I’m not a formally trained copywriter. I guess I’m self-trained. But I get away with it. I’m like the self-trained concert pianist. People listening can hear a beautiful tune. But if Andre Previn were listening, he’d have a look on his face like he’d just followed through.

But I get away with it because I follow a few simple rules. Two of those are the short sentence and the single syllable word.

I tell you this because those two rules are really important when you’re writing headlines. So, let’s look at headlines.

You had one job

A headline has one job. To make sure the reader carries on and reads what comes next. Nothing more.

It is the most important part of any piece of work. If the headline doesn’t do its job, the rest is redundant. You can have words that read like poetry and flow like honey. But if a shit headline stands between them and the reader, they’re wasted.

Headlines aren’t just those few words that sit at the top of a blog post or a newspaper article. We write headlines all the time. They can be anything. The all have the same job.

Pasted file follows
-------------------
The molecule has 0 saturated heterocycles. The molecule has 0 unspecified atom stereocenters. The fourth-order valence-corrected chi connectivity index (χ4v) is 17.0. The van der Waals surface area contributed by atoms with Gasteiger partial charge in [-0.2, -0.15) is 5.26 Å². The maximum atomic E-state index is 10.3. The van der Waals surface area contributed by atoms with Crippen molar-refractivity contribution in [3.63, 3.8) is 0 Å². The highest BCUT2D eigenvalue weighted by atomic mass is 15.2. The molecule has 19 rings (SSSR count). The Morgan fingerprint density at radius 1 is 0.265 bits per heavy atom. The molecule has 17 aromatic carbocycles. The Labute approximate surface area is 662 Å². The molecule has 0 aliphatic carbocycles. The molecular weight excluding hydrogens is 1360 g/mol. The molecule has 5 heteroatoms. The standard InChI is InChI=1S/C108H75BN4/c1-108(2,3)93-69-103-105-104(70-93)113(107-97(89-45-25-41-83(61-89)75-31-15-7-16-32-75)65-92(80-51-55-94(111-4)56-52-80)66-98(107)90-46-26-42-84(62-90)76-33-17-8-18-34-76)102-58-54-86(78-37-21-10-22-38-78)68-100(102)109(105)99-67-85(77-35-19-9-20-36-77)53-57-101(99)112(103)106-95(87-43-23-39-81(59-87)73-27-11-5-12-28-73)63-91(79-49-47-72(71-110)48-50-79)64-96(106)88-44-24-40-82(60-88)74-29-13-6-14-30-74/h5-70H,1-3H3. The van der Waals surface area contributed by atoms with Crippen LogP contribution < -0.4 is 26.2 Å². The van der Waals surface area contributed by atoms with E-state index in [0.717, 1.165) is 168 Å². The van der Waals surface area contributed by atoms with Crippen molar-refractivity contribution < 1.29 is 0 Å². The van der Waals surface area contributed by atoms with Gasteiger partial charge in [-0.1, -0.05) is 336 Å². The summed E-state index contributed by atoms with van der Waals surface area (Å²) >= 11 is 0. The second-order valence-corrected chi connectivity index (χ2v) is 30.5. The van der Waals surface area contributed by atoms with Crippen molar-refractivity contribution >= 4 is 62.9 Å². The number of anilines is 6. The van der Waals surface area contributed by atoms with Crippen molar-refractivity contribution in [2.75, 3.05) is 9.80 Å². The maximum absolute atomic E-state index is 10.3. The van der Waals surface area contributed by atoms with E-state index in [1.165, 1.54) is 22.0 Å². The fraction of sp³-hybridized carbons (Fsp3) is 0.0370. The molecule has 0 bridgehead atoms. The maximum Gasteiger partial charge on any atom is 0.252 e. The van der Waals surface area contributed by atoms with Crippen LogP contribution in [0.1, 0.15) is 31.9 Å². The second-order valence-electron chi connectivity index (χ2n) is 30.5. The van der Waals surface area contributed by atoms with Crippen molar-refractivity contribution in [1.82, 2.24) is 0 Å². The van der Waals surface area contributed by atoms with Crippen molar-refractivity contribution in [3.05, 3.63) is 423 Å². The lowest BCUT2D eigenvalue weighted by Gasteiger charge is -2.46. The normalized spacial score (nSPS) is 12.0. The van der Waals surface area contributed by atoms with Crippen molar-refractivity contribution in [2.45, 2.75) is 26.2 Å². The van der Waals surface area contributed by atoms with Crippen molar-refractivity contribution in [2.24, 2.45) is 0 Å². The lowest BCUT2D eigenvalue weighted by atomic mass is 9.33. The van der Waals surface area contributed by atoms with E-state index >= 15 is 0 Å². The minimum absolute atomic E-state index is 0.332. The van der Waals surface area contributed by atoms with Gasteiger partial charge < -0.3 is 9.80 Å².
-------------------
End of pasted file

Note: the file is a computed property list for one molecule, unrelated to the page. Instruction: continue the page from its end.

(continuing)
Every email subject line is a headline. Your LinkedIn headline is, self-evidently a headline. The first line of a CV, the opening five seconds of a talk, the first words of an interview, are all headlines.

Nowhere are they more important than in messaging through your content. You are nearly always competing for attention. There is always another post, blog or update to scroll on to. So, your headline has to grab your reader’s attention like a kick in the nuts. How do you do that?

First you need to obey the law of the short sentence and the single syllable words. They keep it simple, and simplicity is good. But how do we then give it impact?

Let me share with you a couple of the ways this self-trained wannabe wordsmith does it.

Make a promise

People will only open your article and read it if they see something compelling in it for them. So, make them a promise. A promise that if they read what you’ve written, they will get something that’s really important to them: